Here is a quick, easy blog from Grammarly on the difference between a simile and a metaphor. There is even a quiz to help test you on your knowledge.
Song of the Day: Girls, Girls, Girls by Mötley Crüe
It’s a new year once again and a new beginning. New beginnings often bring in new challenges and opportunities. Anyone who knows me or has followed this blog long enough knows that I am all about seizing opportunities, owning them, and learning, growing, igniting.
Well this year, I’m starting off with a bang. Killer editing deadlines, finishing up a novella for release in a month (give or take), and pole dancing. Yup. You read right—pole dancing.
Why pole dancing? Why not? Sure I could claim it’s for research, and I suppose in a way it is. But honestly, it’s just another fun, bold adventure I wanted to take.
And as with everything I do, it wasn’t difficult to compare my endeavors with writing. No, really.
1. Learning to pole dance is stepping out of the box (and comfort zone) and doing something fun, risky and terrifying. So it can be for the author trying out a new genre or project. Or for the newbie writer embarking on their first manuscript. Or the author about to dive into the growing new world of self-publishing for the first time.
2. Pole dancing works to strengthen your core to support the body. Just like writers need to make sure the story plot (core) is strong. A flabby plot is too weak to support the story. No sagging middles!
3. Pole dancing creates flexibility in surprisingly many muscles. Writers need flexibility in many of their muscles, too. Think of how pliant and adaptable we have to be in such areas as time, changing storylines, writing methods, in the moving parts of character GMCs, and even where we write, to name a few.
4. Besides spinning, there are tricks that can be done on the pole that are almost acrobatic, sans the safety net. In writing, these “tricks” might equate to something as simple as a unique voice, unusual swag, or cool, cutting-edge marketing methods. Or it could mean something tougher like using technology to allow readers a chance to pick from a choice of story endings.
5. Writers hear it often—there are no new stories, only new ways and variations to tell old tales. There is one pole but many types of spins that are done on and around it. Besides putting the sexy in slinking up and down the pole without ever leaving the floor (no twerking!), I’ve learned four spins—the sit, the drag and fly, the fireman, and my most ambitious one to date, the leg hook backward spin.
6. Practice, practice, practice! Pole dancing is not easy and I currently look like a not-so-graceful drunk elephant swinging wildly in a circus tent. But I will get better as long as I keep at it. This is true with anything worth doing. A writer has to hone their craft and the only way to do this is to keep writing.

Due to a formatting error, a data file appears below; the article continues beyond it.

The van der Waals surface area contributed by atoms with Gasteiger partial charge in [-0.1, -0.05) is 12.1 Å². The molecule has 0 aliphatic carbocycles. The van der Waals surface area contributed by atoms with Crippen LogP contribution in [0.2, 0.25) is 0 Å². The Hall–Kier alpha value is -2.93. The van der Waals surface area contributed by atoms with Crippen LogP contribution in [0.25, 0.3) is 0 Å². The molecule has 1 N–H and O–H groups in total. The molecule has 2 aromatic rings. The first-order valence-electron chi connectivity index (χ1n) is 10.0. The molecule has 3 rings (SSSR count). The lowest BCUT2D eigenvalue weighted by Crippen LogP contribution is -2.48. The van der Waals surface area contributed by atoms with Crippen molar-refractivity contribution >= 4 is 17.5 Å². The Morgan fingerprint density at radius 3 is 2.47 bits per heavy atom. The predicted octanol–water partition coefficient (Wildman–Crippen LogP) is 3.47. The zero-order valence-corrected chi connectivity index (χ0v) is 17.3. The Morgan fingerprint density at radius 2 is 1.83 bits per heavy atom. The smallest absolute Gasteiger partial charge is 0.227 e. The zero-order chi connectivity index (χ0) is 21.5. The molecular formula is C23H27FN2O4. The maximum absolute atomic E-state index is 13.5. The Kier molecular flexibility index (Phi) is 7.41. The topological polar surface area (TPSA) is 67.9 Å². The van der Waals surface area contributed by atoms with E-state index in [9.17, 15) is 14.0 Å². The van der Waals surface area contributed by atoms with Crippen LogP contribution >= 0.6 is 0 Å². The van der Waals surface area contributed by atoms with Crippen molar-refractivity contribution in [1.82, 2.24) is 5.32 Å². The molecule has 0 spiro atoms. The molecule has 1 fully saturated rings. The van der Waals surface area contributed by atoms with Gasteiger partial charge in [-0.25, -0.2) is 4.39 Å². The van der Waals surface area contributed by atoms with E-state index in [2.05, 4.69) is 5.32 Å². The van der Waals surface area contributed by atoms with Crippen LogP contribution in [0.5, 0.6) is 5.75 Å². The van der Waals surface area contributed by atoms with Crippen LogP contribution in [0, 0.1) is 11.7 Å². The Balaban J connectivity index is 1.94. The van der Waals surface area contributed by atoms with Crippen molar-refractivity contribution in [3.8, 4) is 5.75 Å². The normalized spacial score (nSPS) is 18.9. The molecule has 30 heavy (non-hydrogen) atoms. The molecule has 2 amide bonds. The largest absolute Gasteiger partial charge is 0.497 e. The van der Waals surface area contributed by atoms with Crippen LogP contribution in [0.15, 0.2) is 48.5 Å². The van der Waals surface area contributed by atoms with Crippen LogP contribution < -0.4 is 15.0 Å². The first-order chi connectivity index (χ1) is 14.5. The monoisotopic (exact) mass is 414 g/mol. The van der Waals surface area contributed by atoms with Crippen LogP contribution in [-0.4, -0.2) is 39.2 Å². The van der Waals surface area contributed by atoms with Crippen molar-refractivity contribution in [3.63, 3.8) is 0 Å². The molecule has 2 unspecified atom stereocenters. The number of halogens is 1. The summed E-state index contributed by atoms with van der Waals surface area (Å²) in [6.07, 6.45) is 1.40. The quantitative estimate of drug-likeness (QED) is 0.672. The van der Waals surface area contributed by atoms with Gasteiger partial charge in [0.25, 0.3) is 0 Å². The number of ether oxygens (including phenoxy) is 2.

7. There are a lot of “trophy bruises” that come with pole dancing. I’m kinda proud of my bruises. They are tangible evidence that I am working hard toward something I enjoy. For authors, those bruises come in the form of tough critiques, poor contest results, agent/editor rejections, and harsh reviews. Ouch! But those black and blue punches we take makes us stronger—better.
8. New students to pole dancing class set goals. What is it they want to achieve. More flexibility, be fit, earning more tips than co-workers, to tone muscles? Writers have goals, too. Most want to finish, sell, and publish a book. My personal pole dancing goal? To be able to hang upside down on a pole using only my thighs. Just wait…
There you have it. How pole dancing and writing are in common. What else can you take away from this post? Don’t be afraid to try be bold. Learning something new makes you stronger. Stretch yourself. And, you are never too old to pole dance.
Comments and thoughts are always welcome.
I apologize if this is a repost for those of you who receive blog posts by email or view them via a blog feed reader. We did some reshuffling last week to ensure you don’t miss out an inspiring guest post but we are back to regular scheduling now.
I spend painful tiny writing sessions at the crack of dawn adding 50 words to my story then another 50 and another 50 until maybe I hit 500-800 before it’s time for me to get to my day job, and I wonder, why on earth do I do that?
Do you ever get that feeling?
I question myself over and over, realist to the possibility that this manuscript is perhaps just practice. That no matter how I submit it down the ladder of agents, trad-publishers and small publisher, it might never be good enough to actually be read.
And that the 250 hrs I spent are just gone from my life.
I just sit there at times in front of the blank page or staring at lines of unedited work wondering, why continue to do this if there are no guarantees?
It’s really hard to find the answer to that question, isn’t it?
Because there are easier ways to spend our extra time, easier ways to earn a living, or be creative and certainly not something to do in a quest for fame. So why?
There are so so many people we meet who confess they have a book in them. Is it a way to express ourselves to the world? To put some order to our jumbled thoughts, inner voices and dreams.
Maybe I am wasting my time, I truly don’t know. But I could also waste it on mindless TV, Facebook addiction, hours of Angry Birds or snarky gossip with so-so friends.
At least I’ll have something out of it at the end, right? Even if its unfit for public reading!
And at least those voices inside my head will finally have found a home.